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Transparency is powerful and President Obama has rightly made it a pillar of his administration's approach to policymaking. But transparency also offers the seductive promise of an easy way out for policymakers. It can trap proponents of various policy proposals in an intellectual cul de sac because it becomes easy to see information as sufficient to drive reform rather than just as a predicate for change. The risk is especially potent when proponents are convinced of the obviousness of the changes they seek.
We've seen this repeatedly with federal education policy. The Bush administration assumed the federal No Child Left Behind law would produce a tidal wave of student and school performance data that would swamp opposition to school improvement efforts. Seven years later the political resistance to education reform is as potent as ever and former Bush aides now acknowledge placing too much faith in the power of information.
In 1997, Congress tried unsuccessfully to increase accountability for colleges of education and teacher training programs by requiring them to report more data about outcomes. "Congress asked colleges of education to take stock of quality issues, but instead the colleges mostly whitewashed the problem," says Ross Weiner, a senior adviser at The Education Trust. No Child Left Behind also required states and school districts to issue better report cards about educational performance. There, too, evasion rather than aggressive efforts are the norm.
Problematic examples abound. In fact, over more than a half century, federal education policy has succeeded only when coupled with civil rights laws or linked to clear conditions and enforcement.
This is why some of what the Obama administration is proposing on education is disconcerting to school reformers. The recent economic stimulus bill contains more than $100 billon in education spending, a historic investment equal to about 16 percent of the nation's annual expenditures on public elementary and secondary schools. In exchange, states are required to report more information about student performance and make "assurances" that they will work to improve schools. However, the law requires little in the way of actual changes. "States have made these assurances over and over again, the question is whether they're going to have to meet the promises they keep making," argues Charlie Barone, formerly a top aide on the House of Representatives education committee and now policy director for Democrats for Education Reform, an advocacy group.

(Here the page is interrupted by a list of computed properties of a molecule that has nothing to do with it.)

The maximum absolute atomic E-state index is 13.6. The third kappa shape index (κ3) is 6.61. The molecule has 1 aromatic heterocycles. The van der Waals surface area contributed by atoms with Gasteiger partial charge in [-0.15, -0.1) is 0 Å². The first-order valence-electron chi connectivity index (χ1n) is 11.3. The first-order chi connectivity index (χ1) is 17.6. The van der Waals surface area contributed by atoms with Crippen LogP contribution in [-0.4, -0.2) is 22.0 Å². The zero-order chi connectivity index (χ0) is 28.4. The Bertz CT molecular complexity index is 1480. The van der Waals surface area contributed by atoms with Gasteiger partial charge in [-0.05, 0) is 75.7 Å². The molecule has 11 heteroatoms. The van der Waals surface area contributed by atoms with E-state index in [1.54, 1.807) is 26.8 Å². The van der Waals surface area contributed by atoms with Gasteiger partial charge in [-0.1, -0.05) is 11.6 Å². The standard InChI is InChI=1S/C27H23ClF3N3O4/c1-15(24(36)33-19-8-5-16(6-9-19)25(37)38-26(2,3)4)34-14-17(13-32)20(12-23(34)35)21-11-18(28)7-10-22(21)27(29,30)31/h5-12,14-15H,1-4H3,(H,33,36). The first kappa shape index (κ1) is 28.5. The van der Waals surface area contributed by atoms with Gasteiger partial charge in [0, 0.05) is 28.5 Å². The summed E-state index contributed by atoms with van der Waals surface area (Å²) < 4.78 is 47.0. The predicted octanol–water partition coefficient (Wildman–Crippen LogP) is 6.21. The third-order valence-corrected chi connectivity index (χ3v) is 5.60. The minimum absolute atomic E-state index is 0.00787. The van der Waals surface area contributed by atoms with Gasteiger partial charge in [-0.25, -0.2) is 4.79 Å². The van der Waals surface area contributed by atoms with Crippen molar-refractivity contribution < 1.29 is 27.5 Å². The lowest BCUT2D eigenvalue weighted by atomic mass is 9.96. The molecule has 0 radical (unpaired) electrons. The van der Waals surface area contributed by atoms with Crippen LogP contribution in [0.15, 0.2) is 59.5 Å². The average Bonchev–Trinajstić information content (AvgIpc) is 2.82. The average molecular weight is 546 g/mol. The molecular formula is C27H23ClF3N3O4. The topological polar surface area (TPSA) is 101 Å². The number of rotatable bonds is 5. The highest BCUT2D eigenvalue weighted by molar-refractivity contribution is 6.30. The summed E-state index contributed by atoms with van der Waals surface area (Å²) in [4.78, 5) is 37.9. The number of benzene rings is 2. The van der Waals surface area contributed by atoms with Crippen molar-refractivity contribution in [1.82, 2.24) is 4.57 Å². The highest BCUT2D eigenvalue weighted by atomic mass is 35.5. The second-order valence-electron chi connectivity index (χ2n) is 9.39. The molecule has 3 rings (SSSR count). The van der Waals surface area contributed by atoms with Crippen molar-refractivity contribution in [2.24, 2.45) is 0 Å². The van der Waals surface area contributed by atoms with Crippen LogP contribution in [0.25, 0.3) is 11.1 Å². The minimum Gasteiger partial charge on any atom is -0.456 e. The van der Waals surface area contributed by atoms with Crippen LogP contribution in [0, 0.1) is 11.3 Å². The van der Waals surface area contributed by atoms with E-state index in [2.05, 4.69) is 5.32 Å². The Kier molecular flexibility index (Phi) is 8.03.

Describing the information states are required to report, Secretary of Education Arne Duncan wrote recently that, "When parents recognize which schools are failing to educate their children, they will demand more effective options for their kids." Perhaps. But there are good reasons for skepticism.
Although schools are notoriously opaque institutions, parents are not completely in the dark now. Urban parents and minority parents, for instance, generally rate their schools lower than other parents. Data on school performance support their judgment. Still, parents and students lose in the policy battles more often than they win because that information alone does not force change on powerful stakeholders or the formidable array of special-interest groups resisting reforms with costs for the groups they represent. In that way, education reform is an old story in a representative democracy like ours: The unorganized general interest is often trumped by organized special interests.
Consider our cluttered tax code, inefficient or harmful agriculture subsides, gun control, environmental policy, or unsustainable energy and healthcare policies. Does the lack of progress on any of these issues really stem from insufficient awareness of the problems? Or is the status quo a function of interests and politics, basically the exact forces that the nation's founders sought to both cultivate and mitigate?
Yet because there is a pervasive sense that education is unique (everyone just wants what's best for the kids!), basic political tendencies are too frequently wished away. Actually, in education these trends are often more acute because of the highly politically controlled nature of public schools and the decentralization of education decision-making.
Data, transparency, and public availability of educational information are all highly desirable elements of education reform. It's ridiculous that today a parent can find more information about choosing a new washing machine or automobile than about choosing a school, and it's a travesty how frequently ideology trumps evidence in education policymaking. But given how the politics of education work, transparency will drive change only in concert with policies actually requiring change. Information alone is not enough.
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